The U.S. National Institute of Health has awarded us with R01 funding. Our laboratory has been working to refine the composition and microstructure of biodegradable Zn-based binary alloys and test their behavior in the vascular environment over the last four years in an effort to develop a metal with mechanical properties and biocompatibility required for endovascular stent applications. Having contributed enormously to the scientific understanding of Zn-based systems, we are now ready to develop more complex Zn-based alloys with 2-3 alloying elements that meet benchmark values for biodegradable stents, including: 1) have superior corrosion fatigue resistance that eliminates early stage (6 to 9 months) fracturing of biodegradable stents (common problem in Mg-based and Zn-based stents prototyped in the last several years); 2) maintain in vivo corrosion rates close to the 0.02 mm/year value; 3) exhibit >200 MPa yield strength, and >25-30% elongation to failure; and 4) demonstrate biocompatibility in terms of short- and long-term inflammatory responses, re-endothelialization, and suppressed intimal hyperplasia, similar or better than 316L stainless steel (industrial standard for stent materials).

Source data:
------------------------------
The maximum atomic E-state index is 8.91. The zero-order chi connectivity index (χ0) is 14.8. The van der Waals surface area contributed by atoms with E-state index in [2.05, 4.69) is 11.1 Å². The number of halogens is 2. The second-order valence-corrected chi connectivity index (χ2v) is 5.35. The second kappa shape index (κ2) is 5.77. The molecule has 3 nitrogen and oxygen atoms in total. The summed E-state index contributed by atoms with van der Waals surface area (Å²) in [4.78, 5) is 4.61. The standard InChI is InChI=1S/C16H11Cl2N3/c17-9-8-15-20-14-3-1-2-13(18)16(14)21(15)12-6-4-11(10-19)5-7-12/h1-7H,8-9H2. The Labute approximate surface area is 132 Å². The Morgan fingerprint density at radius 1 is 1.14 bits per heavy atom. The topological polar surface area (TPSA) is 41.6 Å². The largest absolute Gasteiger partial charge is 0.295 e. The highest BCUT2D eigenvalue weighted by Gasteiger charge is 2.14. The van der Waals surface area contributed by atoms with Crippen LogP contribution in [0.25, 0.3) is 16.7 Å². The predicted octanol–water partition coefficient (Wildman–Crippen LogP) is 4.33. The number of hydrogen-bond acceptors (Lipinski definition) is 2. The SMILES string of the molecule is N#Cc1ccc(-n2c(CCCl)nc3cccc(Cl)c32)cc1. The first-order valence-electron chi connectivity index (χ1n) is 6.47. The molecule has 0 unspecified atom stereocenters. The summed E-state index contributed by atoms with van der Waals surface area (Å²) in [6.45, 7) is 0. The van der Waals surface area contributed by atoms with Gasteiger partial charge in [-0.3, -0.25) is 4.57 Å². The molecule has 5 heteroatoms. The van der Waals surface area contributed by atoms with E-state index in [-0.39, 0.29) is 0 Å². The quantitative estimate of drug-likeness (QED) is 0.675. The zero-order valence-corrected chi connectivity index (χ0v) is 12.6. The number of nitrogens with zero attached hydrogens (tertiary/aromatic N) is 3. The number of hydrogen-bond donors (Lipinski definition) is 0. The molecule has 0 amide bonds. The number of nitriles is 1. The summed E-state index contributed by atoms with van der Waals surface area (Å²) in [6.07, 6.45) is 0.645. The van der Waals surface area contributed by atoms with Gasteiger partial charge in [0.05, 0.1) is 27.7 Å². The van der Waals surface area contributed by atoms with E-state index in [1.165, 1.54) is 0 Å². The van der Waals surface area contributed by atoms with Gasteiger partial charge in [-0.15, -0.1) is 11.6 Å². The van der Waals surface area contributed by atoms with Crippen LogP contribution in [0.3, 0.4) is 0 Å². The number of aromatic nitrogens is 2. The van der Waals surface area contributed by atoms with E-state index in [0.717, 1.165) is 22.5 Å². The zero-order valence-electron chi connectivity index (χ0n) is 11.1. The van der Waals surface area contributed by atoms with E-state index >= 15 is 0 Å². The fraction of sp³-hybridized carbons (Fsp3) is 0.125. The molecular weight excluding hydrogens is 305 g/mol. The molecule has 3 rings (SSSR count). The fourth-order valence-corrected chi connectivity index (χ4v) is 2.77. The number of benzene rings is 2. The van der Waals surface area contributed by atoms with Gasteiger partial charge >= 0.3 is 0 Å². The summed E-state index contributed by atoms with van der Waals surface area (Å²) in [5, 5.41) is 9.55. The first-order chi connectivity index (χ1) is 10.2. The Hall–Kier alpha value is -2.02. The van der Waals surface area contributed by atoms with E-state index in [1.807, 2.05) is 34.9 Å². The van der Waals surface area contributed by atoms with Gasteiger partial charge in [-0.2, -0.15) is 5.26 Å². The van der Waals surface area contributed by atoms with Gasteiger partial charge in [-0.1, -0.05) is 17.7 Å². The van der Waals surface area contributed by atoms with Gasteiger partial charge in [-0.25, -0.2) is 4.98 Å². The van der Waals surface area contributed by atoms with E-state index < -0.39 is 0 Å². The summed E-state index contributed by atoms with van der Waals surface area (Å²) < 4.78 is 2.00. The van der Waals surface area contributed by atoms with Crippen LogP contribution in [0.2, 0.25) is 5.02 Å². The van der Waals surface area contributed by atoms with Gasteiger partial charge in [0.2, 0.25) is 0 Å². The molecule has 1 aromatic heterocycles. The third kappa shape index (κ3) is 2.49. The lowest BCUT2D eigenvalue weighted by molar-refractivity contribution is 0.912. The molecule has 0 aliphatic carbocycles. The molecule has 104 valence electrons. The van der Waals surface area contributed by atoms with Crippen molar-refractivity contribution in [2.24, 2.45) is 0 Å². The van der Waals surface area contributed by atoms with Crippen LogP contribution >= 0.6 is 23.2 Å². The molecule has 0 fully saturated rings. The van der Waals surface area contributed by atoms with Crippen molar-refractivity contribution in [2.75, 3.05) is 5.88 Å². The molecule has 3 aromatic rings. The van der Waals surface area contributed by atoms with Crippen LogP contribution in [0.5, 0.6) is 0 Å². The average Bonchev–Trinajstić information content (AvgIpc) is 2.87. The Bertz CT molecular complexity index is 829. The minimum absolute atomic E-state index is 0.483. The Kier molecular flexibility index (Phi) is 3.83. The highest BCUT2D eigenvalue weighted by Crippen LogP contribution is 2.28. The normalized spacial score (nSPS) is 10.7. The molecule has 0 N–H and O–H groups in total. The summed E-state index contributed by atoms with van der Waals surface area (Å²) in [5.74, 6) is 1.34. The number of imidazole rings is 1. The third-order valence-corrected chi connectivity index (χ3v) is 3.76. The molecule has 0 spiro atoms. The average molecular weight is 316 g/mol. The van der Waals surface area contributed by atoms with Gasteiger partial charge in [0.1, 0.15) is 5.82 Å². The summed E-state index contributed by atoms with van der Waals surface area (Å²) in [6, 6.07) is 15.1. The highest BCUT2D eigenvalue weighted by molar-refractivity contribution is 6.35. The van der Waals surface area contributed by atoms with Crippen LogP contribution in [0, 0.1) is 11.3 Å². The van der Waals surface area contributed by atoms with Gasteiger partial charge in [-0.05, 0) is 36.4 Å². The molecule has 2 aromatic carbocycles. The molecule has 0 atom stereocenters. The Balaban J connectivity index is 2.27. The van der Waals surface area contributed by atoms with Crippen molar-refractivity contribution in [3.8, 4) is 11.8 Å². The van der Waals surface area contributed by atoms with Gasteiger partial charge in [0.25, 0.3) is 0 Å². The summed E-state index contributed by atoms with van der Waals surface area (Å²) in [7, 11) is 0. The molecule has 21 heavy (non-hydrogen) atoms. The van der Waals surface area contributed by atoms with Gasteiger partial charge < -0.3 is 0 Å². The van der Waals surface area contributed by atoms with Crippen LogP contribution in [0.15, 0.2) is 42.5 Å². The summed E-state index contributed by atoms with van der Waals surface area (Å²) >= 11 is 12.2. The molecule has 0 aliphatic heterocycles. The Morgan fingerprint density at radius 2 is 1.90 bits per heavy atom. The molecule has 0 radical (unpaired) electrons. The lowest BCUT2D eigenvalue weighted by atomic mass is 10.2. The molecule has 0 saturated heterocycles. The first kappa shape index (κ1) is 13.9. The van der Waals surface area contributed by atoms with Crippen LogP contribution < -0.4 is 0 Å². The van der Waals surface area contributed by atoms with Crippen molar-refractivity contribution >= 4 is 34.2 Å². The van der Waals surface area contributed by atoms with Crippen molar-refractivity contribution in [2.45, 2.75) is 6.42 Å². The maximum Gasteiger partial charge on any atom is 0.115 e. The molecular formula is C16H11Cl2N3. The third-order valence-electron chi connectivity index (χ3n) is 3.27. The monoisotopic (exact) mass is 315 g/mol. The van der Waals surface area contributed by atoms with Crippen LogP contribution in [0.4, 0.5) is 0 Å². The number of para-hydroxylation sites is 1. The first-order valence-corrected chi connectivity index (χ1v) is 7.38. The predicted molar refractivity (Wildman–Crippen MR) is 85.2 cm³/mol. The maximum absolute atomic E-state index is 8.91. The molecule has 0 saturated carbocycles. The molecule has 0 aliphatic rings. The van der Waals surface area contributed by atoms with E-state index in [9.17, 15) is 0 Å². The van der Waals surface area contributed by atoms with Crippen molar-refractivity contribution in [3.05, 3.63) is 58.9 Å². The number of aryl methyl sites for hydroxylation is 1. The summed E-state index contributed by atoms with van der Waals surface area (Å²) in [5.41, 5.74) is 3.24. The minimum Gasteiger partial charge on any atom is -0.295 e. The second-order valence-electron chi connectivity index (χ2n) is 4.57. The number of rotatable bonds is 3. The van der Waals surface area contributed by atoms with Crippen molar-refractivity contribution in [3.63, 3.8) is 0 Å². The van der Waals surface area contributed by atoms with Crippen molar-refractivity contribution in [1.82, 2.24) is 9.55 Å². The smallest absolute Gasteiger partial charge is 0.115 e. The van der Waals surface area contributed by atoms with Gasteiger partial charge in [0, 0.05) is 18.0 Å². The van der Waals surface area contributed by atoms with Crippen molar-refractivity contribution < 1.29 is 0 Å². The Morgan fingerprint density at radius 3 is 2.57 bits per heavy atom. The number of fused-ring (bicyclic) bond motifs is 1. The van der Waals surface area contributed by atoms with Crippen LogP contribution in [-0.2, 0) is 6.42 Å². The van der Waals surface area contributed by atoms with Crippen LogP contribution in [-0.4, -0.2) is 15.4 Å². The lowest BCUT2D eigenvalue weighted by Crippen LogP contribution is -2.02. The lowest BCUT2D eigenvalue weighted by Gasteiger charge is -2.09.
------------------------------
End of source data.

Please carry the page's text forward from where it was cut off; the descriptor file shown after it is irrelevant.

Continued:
NIH R01 Grant
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